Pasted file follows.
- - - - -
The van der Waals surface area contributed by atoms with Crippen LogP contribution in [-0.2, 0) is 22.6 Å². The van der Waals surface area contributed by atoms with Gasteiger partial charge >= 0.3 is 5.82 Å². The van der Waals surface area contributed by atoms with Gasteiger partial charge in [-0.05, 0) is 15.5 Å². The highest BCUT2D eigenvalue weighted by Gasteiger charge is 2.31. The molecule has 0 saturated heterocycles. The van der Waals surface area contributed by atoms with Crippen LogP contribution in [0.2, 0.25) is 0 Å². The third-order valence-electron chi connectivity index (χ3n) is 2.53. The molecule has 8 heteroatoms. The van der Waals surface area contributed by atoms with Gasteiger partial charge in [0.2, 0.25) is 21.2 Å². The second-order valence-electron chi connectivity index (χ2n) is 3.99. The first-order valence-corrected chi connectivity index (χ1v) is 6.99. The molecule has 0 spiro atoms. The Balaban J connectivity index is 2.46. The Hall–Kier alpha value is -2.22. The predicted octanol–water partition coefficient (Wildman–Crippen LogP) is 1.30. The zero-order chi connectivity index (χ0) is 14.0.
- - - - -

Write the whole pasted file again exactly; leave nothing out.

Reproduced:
The van der Waals surface area contributed by atoms with Crippen LogP contribution in [-0.2, 0) is 22.6 Å². The van der Waals surface area contributed by atoms with Gasteiger partial charge >= 0.3 is 5.82 Å². The van der Waals surface area contributed by atoms with Gasteiger partial charge in [-0.05, 0) is 15.5 Å². The highest BCUT2D eigenvalue weighted by Gasteiger charge is 2.31. The molecule has 0 saturated heterocycles. The van der Waals surface area contributed by atoms with Crippen LogP contribution in [0.2, 0.25) is 0 Å². The third-order valence-electron chi connectivity index (χ3n) is 2.53. The molecule has 8 heteroatoms. The van der Waals surface area contributed by atoms with Gasteiger partial charge in [0.2, 0.25) is 21.2 Å². The second-order valence-electron chi connectivity index (χ2n) is 3.99. The first-order valence-corrected chi connectivity index (χ1v) is 6.99. The molecule has 0 spiro atoms. The Balaban J connectivity index is 2.46. The Hall–Kier alpha value is -2.22. The predicted octanol–water partition coefficient (Wildman–Crippen LogP) is 1.30. The zero-order chi connectivity index (χ0) is 14.0.